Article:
This is a scroll Moonhunter. I just tossed the idea out and made it a scroll. I thought there may have been another but after looking for a bit I didn't find one. I did cover spies with gather intelligence. Go to Comment
Well, considering the fact that the mountain would continue to destroy all that was good, good characters would want to destroy the heart and in doing so would bring the creature down.
Also, I might add that inside he can spawn earth elementals or even create some of the creatures that act as his immune system. Yeah, I think I will go with that... I will look up how different cells in our body react in reality and make the creatures from that pattern. Go to Comment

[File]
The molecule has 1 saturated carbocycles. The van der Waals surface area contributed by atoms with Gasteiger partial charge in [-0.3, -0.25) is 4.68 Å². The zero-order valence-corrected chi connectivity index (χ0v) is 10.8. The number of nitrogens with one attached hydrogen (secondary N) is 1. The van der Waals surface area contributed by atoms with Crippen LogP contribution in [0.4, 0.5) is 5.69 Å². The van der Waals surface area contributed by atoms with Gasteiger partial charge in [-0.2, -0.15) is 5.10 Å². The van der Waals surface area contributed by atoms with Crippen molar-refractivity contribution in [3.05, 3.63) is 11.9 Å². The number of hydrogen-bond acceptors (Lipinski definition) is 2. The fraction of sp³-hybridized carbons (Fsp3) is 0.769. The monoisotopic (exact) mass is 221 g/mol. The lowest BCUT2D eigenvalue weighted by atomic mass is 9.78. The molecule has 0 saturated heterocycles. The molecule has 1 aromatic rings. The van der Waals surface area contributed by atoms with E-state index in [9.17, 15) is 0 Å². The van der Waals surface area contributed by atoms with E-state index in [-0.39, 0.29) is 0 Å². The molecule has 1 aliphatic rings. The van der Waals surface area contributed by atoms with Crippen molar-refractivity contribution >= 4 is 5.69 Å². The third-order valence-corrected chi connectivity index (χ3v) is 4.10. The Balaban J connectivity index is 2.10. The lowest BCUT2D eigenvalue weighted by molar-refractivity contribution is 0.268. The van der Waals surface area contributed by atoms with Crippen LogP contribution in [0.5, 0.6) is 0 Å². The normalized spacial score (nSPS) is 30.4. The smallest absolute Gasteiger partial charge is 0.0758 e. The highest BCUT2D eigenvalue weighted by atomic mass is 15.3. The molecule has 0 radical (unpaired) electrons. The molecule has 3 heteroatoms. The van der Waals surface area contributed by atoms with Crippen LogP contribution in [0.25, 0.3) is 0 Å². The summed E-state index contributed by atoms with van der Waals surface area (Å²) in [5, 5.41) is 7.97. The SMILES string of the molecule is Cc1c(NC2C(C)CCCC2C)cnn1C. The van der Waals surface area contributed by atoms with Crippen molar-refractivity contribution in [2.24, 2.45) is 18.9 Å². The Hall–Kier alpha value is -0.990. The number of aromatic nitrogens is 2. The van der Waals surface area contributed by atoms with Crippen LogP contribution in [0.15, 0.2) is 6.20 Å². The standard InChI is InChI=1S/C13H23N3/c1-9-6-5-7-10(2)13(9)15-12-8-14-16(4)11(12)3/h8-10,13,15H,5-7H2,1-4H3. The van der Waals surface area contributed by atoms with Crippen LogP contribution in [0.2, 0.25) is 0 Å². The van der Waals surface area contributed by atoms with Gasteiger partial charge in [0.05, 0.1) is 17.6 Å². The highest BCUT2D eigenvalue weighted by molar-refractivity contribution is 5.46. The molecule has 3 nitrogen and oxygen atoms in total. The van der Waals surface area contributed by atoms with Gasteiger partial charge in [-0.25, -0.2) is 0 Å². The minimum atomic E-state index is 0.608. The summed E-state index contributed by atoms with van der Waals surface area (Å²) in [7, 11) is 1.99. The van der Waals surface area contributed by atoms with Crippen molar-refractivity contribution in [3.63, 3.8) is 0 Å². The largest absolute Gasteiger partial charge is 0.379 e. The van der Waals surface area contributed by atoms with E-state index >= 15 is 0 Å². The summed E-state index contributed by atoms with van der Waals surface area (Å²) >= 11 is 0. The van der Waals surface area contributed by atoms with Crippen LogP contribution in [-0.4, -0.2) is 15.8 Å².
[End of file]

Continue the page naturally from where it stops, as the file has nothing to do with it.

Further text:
Definitely not. I don't at all see orcs and trolls as something that hatch from stone eggs at all. In the time before the mountain comes awake the internal dungeons will have become occupied perhaps though. Maybe for thousands of years, literally to the point that dungeons from deeper than the mountains could connect with entrances to Pox'Agora. When he awakens parts of his internal network might be protected but if the other creatures could survive then sure they could still exist there. I would see it as a horde of orcs just waiting for a chance to pillage and loot after Pox'Agora passes, they just get let off... it is a natural instinct to let evil creatures off his body. The elementals inside just serve as his "immune system" against deep intruders. Go to Comment